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Mauritius Island

Mauritius

Status

Mauritius is an island nation in the Indian Ocean located approximately 2,000 kilometers off the southeast coast of Africa. Composed of the islands of Mauritius and Rodrigues and outer islands including Agaléga and St. Brandon. 2,040 km² large with a population estimated at 1.35 million in 2017, Mauritius is home of a multiethnic, multi-religious, multicultural and multilingual population. Descendants of Indian, African, Chinese and French compose its population.

History

In 1598, the island was named "Mauritius" by Admiral Wybrand Van Warwyck after Prince Maurice van Nassau, ruler of the Dutch Republic at that time. After establishing a small colony on the island in 1638, The Dutch introduced sugar cane, domestic animals and deer but never developed enough to produce dividends, forcing them to abandon the island in 1710. The first Dutch settlement lasted twenty years in total. France took control of Mauritius in 1715 and renamed it Isle de France. The arrival in 1735 of the French governor Bertrand-François Mahé de La Bourdonnais resulted in the development of a prosperous economy based on sugar production. He established Port Louis as a regional naval base and a shipbuilding centre. Until 1767, the French East India Company administrated the island. While Napoleonic Wars were raging on the European continent, Mauritius became a base from which French corsairs were organizing successful raids on British commercial ships. In 1810, after British troops landed at Cap Malheureux, Isle of France was put under the British administration and recovered its name of Mauritius. The nation island became independent in 1968 and a Republic within the Commonweatlh of Nations in 1992.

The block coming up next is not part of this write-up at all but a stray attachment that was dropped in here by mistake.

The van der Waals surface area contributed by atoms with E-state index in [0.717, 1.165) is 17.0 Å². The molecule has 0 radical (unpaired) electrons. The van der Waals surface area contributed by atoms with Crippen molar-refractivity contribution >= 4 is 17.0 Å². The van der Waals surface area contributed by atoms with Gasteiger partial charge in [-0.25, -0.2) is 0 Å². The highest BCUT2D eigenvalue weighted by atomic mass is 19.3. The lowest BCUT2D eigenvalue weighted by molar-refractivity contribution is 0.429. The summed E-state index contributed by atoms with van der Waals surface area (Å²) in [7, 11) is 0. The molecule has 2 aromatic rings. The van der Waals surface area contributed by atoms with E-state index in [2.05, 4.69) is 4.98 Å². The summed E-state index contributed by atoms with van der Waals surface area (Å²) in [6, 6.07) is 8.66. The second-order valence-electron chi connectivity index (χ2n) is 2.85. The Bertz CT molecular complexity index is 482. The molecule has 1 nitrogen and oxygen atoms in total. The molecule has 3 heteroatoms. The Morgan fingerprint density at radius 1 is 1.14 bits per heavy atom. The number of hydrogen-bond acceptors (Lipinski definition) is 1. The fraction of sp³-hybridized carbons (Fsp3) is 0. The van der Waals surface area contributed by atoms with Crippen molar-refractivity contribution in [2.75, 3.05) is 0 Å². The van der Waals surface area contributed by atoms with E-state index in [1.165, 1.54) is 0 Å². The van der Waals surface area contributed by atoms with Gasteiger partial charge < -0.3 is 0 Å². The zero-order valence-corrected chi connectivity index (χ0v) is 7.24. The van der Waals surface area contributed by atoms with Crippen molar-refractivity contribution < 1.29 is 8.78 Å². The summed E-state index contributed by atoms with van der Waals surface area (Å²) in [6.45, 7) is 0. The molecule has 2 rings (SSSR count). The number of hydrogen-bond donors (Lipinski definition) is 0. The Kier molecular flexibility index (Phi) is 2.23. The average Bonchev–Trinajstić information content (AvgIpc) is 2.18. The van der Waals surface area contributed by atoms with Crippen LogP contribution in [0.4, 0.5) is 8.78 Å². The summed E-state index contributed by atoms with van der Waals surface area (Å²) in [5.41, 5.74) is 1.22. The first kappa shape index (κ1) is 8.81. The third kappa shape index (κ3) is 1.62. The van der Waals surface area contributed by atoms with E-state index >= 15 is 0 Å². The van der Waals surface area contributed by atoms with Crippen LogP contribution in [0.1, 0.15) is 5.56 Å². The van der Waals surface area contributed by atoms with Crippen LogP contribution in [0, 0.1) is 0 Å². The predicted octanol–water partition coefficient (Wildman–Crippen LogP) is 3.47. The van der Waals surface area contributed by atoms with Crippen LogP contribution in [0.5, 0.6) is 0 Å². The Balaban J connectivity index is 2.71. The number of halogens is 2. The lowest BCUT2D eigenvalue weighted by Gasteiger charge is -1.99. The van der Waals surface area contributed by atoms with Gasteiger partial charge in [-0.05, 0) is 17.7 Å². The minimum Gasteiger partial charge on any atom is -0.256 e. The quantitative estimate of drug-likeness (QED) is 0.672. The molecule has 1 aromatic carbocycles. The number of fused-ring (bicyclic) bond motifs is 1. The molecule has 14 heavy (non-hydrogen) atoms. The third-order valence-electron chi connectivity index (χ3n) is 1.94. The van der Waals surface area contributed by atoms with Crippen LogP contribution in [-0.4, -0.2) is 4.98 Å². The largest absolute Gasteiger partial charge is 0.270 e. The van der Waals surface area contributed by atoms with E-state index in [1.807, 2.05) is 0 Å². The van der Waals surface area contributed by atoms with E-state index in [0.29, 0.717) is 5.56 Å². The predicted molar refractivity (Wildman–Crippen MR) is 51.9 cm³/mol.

Geography

The island of Mauritius emerged from volcanic activity some 8 million years ago. Together with Saint Brandon, Reunion Island, and Rodrigues, the island is part of the Mascarene Islands. Mauritius is no longer volcanically active and the hotspot now rests under Reunion Island. Mauritius is surrounded by a broken ring of mountain ranges, varying from 300 to 800 meters high. The land rises from coastal plains to a central plateau where it reaches 670 meter high. Its highest peak, Piton de la Petite Rivière Noire, is located in the southwest and reached 828 meters high. Formed in the cracks generated by past volcanic activity, a network of rivers and streams cross the island. Located close to the Tropic of Capricorn, climate in Mauritius is tropical and composed of 2 seasons: a warm humid summer from November to April, with an average temperature of 25°C and a relatively cool dry winter from June to September with an average temperature of 20°C. The island is encircled by more than 150 kilometers of white sandy beaches. Its lagoons are sheltered from the open sea by the world's third largest coral reef.

Fauna & Flora